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Here’s when these popular foods actually expire

Some foods may last longer than you think.

Expiration date guide—when do things actually expire? Credit: Getty Images / Andresr

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Many people may have the habit of throwing out foods that have passed their expiration dates, but these foods aren’t necessarily inedible or unsafe to eat. Food manufacturers label products with “best before” or “best if used by” dates to enforce quality control, but those dates don’t reflect a product’s safety or nutritional value—with baby formula being the exception.

So, when do foods actually “expire?” Knowing this can not only reduce food waste, but may also help you make wise decisions when grocery shopping and meal planning. In addition to using common sense such as sniffing to notice spoilage, you can follow general guidelines about when certain foods actually expire. Here’s a list of the most common grocery items and how long they’re safe to eat past the “best by” date.

Some foods require refrigeration to ensure quality.
Credit: Getty Images / gilaxia

Some foods require refrigeration to ensure their quality.


Eggs are generally good for three to five weeks after purchase if refrigerated at 40°F. To avoid temperature fluctuations, you may want to store eggs in the back of the fridge. You’ll know an egg is unsafe to cook or eat if it floats to the top in a bowl of cold water.

Milk, yogurt, and non-dairy milk

If stored properly at 40°F, whole milk is usually good for a week after opening, whereas skim milk can last up to 10 days. Yogurt can last up to two weeks after its “best by” date if unopened and refrigerated. If opened, yogurt is good to eat for a week after expiration date.

Dairy products will famously smell sour after a time, indicating they’re unsafe to eat. Non-dairy milk, like almond and oat milk, can last up to six months after opening.

Packaged greens

Bagged greens can generally last up to five days after purchase in the crisper drawer in the fridge, although some greens (like arugula) can last longer than a week. You’ll want to eat your greens before that green slime shows up. To help leafy greens stay fresh, line the bottom of the drawer with paper towels or washable fridge mats, which can absorb excess moisture and prevent wilting. Check every two days to see if the towels need to be replaced.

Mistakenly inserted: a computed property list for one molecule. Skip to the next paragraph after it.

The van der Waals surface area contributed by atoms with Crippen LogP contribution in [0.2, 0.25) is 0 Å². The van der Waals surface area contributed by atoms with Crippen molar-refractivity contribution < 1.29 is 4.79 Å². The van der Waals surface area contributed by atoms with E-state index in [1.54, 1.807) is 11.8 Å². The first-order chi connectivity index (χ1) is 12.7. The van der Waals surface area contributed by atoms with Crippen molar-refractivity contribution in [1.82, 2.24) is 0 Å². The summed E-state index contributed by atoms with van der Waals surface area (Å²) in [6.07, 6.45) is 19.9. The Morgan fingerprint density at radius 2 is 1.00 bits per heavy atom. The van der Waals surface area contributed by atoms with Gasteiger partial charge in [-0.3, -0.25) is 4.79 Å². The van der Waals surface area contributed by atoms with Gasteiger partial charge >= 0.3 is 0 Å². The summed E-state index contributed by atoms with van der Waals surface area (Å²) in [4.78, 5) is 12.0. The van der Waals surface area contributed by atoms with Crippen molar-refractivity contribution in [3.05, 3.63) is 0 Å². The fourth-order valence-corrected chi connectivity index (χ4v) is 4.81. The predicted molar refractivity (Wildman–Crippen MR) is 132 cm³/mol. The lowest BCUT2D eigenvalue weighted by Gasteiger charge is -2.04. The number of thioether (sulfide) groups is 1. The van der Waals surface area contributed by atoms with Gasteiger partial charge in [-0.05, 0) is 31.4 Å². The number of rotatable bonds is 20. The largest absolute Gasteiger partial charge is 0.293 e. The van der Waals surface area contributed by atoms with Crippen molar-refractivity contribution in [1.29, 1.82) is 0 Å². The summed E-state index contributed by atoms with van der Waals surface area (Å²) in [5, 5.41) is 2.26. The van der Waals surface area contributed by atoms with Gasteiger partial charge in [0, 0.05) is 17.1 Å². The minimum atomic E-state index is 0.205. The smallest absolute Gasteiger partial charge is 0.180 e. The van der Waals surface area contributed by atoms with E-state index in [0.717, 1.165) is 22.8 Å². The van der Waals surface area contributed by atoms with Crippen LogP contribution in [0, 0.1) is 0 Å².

Bacon is safe to eat one to two weeks after its “sell by” date on the packaging, if refrigerated properly. It can also be frozen for up to eight months for later use.

Dried spices

Dried spices normally have a much longer shelf life than foods that require refrigeration—but that doesn’t mean they don’t expire. Ground spices typically last two to three years stored in a spice drawer. If you’re not sure whether some old spice has expired, you can do a smell test to see if the spice is still fragrant. If not, it may be too old to use.

Storing spices by a heat source or in open sunlight will make them lose their flavor much faster.


In general, condiments that have salt, sugar, vinegar, or any combination of the three as main ingredients have a long shelf life. Ketchup, mustard, and vinegar-based hot sauces can be stored in the fridge for up to six months after opening. Mayonnaise, which has eggs as its main ingredient, is safe to eat within three months after opening. To remind yourself, you can use some Scotch tape to label the opening date on the condiments.


Though yeast is hard to come by these days, it doesn’t mean you should bulk buy packets or jars of it. Once the yeast is opened, it should be stored in the fridge. Yeast can last up to four months in the fridge or be frozen for up to two years.


Technically coffee beans don’t expire—but they can taste rancid and ruin your mornings. In addition to properly storing the beans so they stay fresh longer, you may want to use them within five months after their roasting date.

From providing tips about keeping your fridge neat to guides on what not to store in the fridge, we can help you find the best ways to make the most of your favorite kitchen appliance.

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